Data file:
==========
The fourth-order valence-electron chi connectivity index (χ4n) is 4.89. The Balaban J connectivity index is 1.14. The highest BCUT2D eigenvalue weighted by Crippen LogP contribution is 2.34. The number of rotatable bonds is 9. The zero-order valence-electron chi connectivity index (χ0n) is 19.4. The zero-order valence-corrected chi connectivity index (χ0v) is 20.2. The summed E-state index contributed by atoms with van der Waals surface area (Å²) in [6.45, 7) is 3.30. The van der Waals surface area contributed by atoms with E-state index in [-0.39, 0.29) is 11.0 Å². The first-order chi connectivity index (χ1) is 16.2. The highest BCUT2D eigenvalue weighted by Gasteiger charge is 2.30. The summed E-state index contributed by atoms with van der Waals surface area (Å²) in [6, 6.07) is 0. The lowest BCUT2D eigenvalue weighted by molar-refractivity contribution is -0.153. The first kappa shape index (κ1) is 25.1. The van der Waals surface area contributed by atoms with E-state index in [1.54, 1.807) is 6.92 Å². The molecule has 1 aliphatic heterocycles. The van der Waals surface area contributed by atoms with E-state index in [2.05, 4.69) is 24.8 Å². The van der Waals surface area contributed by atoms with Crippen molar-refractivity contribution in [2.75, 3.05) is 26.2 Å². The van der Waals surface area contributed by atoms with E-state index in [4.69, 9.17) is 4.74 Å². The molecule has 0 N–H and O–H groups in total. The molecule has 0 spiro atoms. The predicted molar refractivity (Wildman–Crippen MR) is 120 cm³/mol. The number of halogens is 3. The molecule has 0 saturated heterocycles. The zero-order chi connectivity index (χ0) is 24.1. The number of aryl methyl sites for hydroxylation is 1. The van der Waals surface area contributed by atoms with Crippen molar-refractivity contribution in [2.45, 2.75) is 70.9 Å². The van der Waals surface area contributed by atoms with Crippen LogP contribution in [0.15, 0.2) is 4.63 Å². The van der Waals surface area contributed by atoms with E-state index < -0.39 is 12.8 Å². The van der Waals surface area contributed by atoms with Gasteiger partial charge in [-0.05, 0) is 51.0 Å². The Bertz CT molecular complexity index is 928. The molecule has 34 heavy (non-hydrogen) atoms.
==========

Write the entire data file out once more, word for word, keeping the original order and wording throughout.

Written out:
The fourth-order valence-electron chi connectivity index (χ4n) is 4.89. The Balaban J connectivity index is 1.14. The highest BCUT2D eigenvalue weighted by Crippen LogP contribution is 2.34. The number of rotatable bonds is 9. The zero-order valence-electron chi connectivity index (χ0n) is 19.4. The zero-order valence-corrected chi connectivity index (χ0v) is 20.2. The summed E-state index contributed by atoms with van der Waals surface area (Å²) in [6.45, 7) is 3.30. The van der Waals surface area contributed by atoms with E-state index in [-0.39, 0.29) is 11.0 Å². The first-order chi connectivity index (χ1) is 16.2. The highest BCUT2D eigenvalue weighted by Gasteiger charge is 2.30. The summed E-state index contributed by atoms with van der Waals surface area (Å²) in [6, 6.07) is 0. The lowest BCUT2D eigenvalue weighted by molar-refractivity contribution is -0.153. The first kappa shape index (κ1) is 25.1. The van der Waals surface area contributed by atoms with E-state index in [1.54, 1.807) is 6.92 Å². The molecule has 1 aliphatic heterocycles. The van der Waals surface area contributed by atoms with E-state index in [2.05, 4.69) is 24.8 Å². The van der Waals surface area contributed by atoms with Crippen molar-refractivity contribution in [2.75, 3.05) is 26.2 Å². The van der Waals surface area contributed by atoms with E-state index in [4.69, 9.17) is 4.74 Å². The molecule has 0 N–H and O–H groups in total. The molecule has 0 spiro atoms. The predicted molar refractivity (Wildman–Crippen MR) is 120 cm³/mol. The number of halogens is 3. The molecule has 0 saturated heterocycles. The zero-order chi connectivity index (χ0) is 24.1. The number of aryl methyl sites for hydroxylation is 1. The van der Waals surface area contributed by atoms with Crippen molar-refractivity contribution in [2.45, 2.75) is 70.9 Å². The van der Waals surface area contributed by atoms with Crippen LogP contribution in [0.15, 0.2) is 4.63 Å². The van der Waals surface area contributed by atoms with E-state index < -0.39 is 12.8 Å². The van der Waals surface area contributed by atoms with Gasteiger partial charge in [-0.05, 0) is 51.0 Å². The Bertz CT molecular complexity index is 928. The molecule has 34 heavy (non-hydrogen) atoms.